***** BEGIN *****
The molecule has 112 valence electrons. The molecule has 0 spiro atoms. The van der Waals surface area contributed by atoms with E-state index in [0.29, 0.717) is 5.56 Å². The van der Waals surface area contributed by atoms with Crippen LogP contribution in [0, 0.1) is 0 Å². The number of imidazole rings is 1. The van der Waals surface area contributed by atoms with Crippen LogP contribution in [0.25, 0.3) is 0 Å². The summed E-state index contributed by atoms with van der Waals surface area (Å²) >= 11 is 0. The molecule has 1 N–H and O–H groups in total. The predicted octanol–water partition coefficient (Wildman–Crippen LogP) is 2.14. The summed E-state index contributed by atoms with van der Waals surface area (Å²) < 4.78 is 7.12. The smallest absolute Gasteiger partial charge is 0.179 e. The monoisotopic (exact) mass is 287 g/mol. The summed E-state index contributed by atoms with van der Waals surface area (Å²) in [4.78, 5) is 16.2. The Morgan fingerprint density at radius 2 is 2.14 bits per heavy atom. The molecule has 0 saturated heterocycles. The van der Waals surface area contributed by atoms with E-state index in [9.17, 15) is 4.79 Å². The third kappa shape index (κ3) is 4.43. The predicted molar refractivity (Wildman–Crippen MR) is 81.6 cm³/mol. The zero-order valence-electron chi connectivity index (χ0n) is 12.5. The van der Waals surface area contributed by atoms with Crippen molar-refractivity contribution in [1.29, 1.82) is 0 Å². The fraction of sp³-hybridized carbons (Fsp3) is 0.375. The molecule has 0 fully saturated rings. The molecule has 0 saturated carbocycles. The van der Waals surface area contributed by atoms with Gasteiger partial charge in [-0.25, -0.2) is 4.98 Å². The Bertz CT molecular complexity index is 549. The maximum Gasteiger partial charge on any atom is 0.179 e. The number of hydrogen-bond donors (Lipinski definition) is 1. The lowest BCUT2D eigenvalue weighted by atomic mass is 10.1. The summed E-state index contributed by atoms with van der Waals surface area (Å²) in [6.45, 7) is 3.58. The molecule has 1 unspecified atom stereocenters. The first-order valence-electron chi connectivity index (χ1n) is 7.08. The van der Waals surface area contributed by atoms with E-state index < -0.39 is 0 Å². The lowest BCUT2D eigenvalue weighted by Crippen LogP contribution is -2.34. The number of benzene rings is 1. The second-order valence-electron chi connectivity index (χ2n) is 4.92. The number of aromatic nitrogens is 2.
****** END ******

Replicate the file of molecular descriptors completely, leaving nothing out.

The molecule has 112 valence electrons. The molecule has 0 spiro atoms. The van der Waals surface area contributed by atoms with E-state index in [0.29, 0.717) is 5.56 Å². The van der Waals surface area contributed by atoms with Crippen LogP contribution in [0, 0.1) is 0 Å². The number of imidazole rings is 1. The van der Waals surface area contributed by atoms with Crippen LogP contribution in [0.25, 0.3) is 0 Å². The summed E-state index contributed by atoms with van der Waals surface area (Å²) >= 11 is 0. The molecule has 1 N–H and O–H groups in total. The predicted octanol–water partition coefficient (Wildman–Crippen LogP) is 2.14. The summed E-state index contributed by atoms with van der Waals surface area (Å²) < 4.78 is 7.12. The smallest absolute Gasteiger partial charge is 0.179 e. The monoisotopic (exact) mass is 287 g/mol. The summed E-state index contributed by atoms with van der Waals surface area (Å²) in [4.78, 5) is 16.2. The Morgan fingerprint density at radius 2 is 2.14 bits per heavy atom. The molecule has 0 saturated heterocycles. The van der Waals surface area contributed by atoms with E-state index in [9.17, 15) is 4.79 Å². The third kappa shape index (κ3) is 4.43. The predicted molar refractivity (Wildman–Crippen MR) is 81.6 cm³/mol. The zero-order valence-electron chi connectivity index (χ0n) is 12.5. The van der Waals surface area contributed by atoms with Crippen molar-refractivity contribution in [1.29, 1.82) is 0 Å². The fraction of sp³-hybridized carbons (Fsp3) is 0.375. The molecule has 0 fully saturated rings. The molecule has 0 saturated carbocycles. The van der Waals surface area contributed by atoms with Gasteiger partial charge in [-0.25, -0.2) is 4.98 Å². The Bertz CT molecular complexity index is 549. The maximum Gasteiger partial charge on any atom is 0.179 e. The number of hydrogen-bond donors (Lipinski definition) is 1. The lowest BCUT2D eigenvalue weighted by atomic mass is 10.1. The summed E-state index contributed by atoms with van der Waals surface area (Å²) in [6.45, 7) is 3.58. The molecule has 1 unspecified atom stereocenters. The first-order valence-electron chi connectivity index (χ1n) is 7.08. The van der Waals surface area contributed by atoms with E-state index < -0.39 is 0 Å². The lowest BCUT2D eigenvalue weighted by Crippen LogP contribution is -2.34. The number of benzene rings is 1. The second-order valence-electron chi connectivity index (χ2n) is 4.92. The number of aromatic nitrogens is 2.